UreteroceleA utererocele is a birth defect that causes swelling in the ureters, compromising or preventing urine flow. In a healthy urinary system, a ureter leads from each kidney to the bladder and is responsible for draining and transporting urine from one organ to the other. A ureterocele occurs when one of the ureter tubes swells at the bottom, slowing or even preventing urine from flowing into the bladder. Urine collects in the ureter, causing its walls to expand like a water balloon, and can sometimes even flow from the bladder back into the kidney (vesicoureteral reflux or VUR). If left untreated, ureteroceles can cause permanent damage to the kidneys and urinary system.

Types of Ureteroceles

Ureteroceles usually affect just one ureter (unilateral), but have been known to impact both (bilateral). They can vary in location and size. The American Academy of Pediatrics classifies ureteroceles as either ectopic (any ureterocele that is fixed near the bladder neck or urethra) or intravesical (a ureterocele situated completely inside the bladder).

Ureteroceles can appear in both single and duplex systems, although they're more common in the latter. In single collecting systems, just one ureter leads from each kidney to the bladder. In duplex systems, two ureters drain one kidney and ureteroceles are ureters transport urine to the bladder from the kidney and each kidney is connected to one ureter. Around one in 125 people have duplex systems, but they only cause a problem if one of the ureters isn't inserted correctly into the bladder.

Population Affected by Ureteroceles

Caucasians are more likely to have ureteroceles than any other race. Anywhere from one in 5,000 to one in 12,000 individuals in the United States may be affected by the condition. In children the rate is approximately 1 in 4,000 and ureteroceles are primarily diagnosed in children under two years of age. Females are four to seven times more likely to have an ureterocele than males. While less common in adults, some can have the condition without realizing it. Some adults seeking treatment for kidney stones or infection will be diagnosed with ureteroceles.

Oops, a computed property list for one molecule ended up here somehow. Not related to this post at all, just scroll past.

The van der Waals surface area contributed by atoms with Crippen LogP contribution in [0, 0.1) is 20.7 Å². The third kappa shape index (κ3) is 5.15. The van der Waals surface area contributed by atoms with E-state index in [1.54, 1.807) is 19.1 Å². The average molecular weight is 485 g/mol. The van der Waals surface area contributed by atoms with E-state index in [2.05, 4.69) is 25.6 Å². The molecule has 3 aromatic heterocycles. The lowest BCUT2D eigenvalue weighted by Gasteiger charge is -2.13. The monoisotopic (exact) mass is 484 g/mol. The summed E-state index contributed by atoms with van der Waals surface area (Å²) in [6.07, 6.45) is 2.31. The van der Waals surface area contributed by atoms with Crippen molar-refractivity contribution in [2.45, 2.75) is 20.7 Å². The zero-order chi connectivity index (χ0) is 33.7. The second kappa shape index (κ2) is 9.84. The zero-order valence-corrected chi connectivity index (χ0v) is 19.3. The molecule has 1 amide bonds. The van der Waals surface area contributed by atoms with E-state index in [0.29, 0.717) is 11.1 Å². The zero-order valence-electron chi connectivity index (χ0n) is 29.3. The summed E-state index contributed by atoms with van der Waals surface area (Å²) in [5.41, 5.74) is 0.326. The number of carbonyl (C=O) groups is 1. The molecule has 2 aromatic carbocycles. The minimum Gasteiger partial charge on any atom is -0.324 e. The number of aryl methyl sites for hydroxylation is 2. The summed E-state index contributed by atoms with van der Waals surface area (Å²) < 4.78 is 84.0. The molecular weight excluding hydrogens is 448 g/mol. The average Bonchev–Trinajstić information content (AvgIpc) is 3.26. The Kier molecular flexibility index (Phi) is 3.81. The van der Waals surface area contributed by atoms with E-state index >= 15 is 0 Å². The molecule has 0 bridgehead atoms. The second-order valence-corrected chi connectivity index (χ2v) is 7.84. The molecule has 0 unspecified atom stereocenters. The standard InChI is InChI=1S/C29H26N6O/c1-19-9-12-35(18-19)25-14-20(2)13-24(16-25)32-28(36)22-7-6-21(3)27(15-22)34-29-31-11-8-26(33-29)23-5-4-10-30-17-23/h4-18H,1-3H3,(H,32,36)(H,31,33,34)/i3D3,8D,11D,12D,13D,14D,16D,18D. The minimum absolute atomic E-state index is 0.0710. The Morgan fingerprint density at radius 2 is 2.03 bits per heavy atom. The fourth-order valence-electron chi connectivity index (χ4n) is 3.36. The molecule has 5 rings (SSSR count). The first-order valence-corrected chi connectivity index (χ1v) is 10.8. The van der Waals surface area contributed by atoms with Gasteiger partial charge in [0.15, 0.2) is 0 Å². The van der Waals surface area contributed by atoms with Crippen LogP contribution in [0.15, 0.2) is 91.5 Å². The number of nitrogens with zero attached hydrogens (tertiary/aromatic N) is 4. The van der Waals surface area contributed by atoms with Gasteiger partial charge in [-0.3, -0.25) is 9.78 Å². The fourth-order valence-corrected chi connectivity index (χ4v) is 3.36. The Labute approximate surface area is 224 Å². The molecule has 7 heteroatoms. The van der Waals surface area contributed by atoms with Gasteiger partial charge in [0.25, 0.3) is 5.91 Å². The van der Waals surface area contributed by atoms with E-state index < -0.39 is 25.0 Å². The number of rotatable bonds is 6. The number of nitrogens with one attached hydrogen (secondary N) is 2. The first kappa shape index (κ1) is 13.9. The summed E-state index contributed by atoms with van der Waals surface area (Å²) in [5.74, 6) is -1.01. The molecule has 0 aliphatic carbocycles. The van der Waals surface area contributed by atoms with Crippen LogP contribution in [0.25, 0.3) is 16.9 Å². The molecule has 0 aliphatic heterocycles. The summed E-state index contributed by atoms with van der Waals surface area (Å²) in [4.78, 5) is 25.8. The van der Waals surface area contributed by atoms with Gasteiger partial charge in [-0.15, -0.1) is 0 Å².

Causes of Ureteroceles

Though a ureterocele is considered a birth defect, its etiology is still unknown. It has been suggested that genetics might play a role. The condition runs in families, but to date no specific genes have been isolated.

Ureterocele Symptoms

In some cases urinary tract infections may be present, along with fever or pain during urination. Patients may additionally experience pain in the abdomen, frequent urination, blood in urine, or urine with a pungent smell. Sometimes, however, there are no symptoms whatsoever.

How the Condition is Diagnosed

With advances in ultrasound screening techniques and technologies, ureteroceles can be diagnosed before birth. Still, ureterocele diagnosis remains challenging and requires knowledge of clinical and radiological presentations. Many patients have no outward symptoms, while others may suffer fever, rapid heartbeat, and other effects of an infection in the bloodstream.

The first diagnostic test is generally an abdominal ultrasound. Then, a voiding cystourethrogram (VCUG) is used to determine the ureterocele's configuration and whether there are interruptions in the urine flow.

Since ureteroceles can cause kidney problems, a renal scan is sometimes necessary. This assesses kidney function by measuring how well the kidneys remove radioactive material that was injected into the patient's vein. For patients with more complex urinary tract problems, CT scans and MRI tests may also be necessary.

Treating Ureteroceles

Ureterocele treatments vary depending on the size and location of the obstruction, kidney function and patient characteristics such as age, and various health indicators. If a patient is experiencing VUR, more than one operation is typically required.

Surgeries include transurethral puncture, nephrectomy, ureteral reimplantation, ureteropyelostomy, or a combination of these approaches. Many of these treatments are minimally invasive. Some last around 30 minutes, while others are more in depth and require multiple treatments.


1. Shokeir A, Nijman R. Ureterocele: An ongoing challenge in infancy and childhood. BJUI International. Nov 2002; 90:777-783.

2. Hagg J, Mourachov P, Snyder H, Canning D, Kennedy W, Zderic S, Duckett J. The modern endoscopic approach to ureterocele. The Journal Of Urology. March 2000; 163:940-943.

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